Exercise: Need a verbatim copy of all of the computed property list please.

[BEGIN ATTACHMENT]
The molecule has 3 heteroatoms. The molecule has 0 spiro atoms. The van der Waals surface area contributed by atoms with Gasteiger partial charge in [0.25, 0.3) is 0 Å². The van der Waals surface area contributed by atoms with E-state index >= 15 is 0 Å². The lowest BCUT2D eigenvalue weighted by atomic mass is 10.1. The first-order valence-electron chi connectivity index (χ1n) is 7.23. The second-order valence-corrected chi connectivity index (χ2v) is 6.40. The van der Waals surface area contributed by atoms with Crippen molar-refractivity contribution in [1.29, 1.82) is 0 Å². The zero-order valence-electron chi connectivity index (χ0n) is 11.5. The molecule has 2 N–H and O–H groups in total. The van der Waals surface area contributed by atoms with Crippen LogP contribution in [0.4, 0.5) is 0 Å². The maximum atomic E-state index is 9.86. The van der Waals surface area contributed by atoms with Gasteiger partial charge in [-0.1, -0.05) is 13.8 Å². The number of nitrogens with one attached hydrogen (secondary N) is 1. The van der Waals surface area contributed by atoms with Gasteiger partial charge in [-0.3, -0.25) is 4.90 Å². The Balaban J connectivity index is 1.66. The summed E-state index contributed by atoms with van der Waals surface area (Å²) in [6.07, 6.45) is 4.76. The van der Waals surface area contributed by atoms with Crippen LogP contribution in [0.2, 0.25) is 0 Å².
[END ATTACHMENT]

The molecule has 3 heteroatoms. The molecule has 0 spiro atoms. The van der Waals surface area contributed by atoms with Gasteiger partial charge in [0.25, 0.3) is 0 Å². The van der Waals surface area contributed by atoms with E-state index >= 15 is 0 Å². The lowest BCUT2D eigenvalue weighted by atomic mass is 10.1. The first-order valence-electron chi connectivity index (χ1n) is 7.23. The second-order valence-corrected chi connectivity index (χ2v) is 6.40. The van der Waals surface area contributed by atoms with Crippen molar-refractivity contribution in [1.29, 1.82) is 0 Å². The zero-order valence-electron chi connectivity index (χ0n) is 11.5. The molecule has 2 N–H and O–H groups in total. The van der Waals surface area contributed by atoms with Crippen LogP contribution in [0.4, 0.5) is 0 Å². The maximum atomic E-state index is 9.86. The van der Waals surface area contributed by atoms with Gasteiger partial charge in [-0.1, -0.05) is 13.8 Å². The number of nitrogens with one attached hydrogen (secondary N) is 1. The van der Waals surface area contributed by atoms with Gasteiger partial charge in [-0.3, -0.25) is 4.90 Å². The Balaban J connectivity index is 1.66. The summed E-state index contributed by atoms with van der Waals surface area (Å²) in [6.07, 6.45) is 4.76. The van der Waals surface area contributed by atoms with Crippen LogP contribution in [0.2, 0.25) is 0 Å².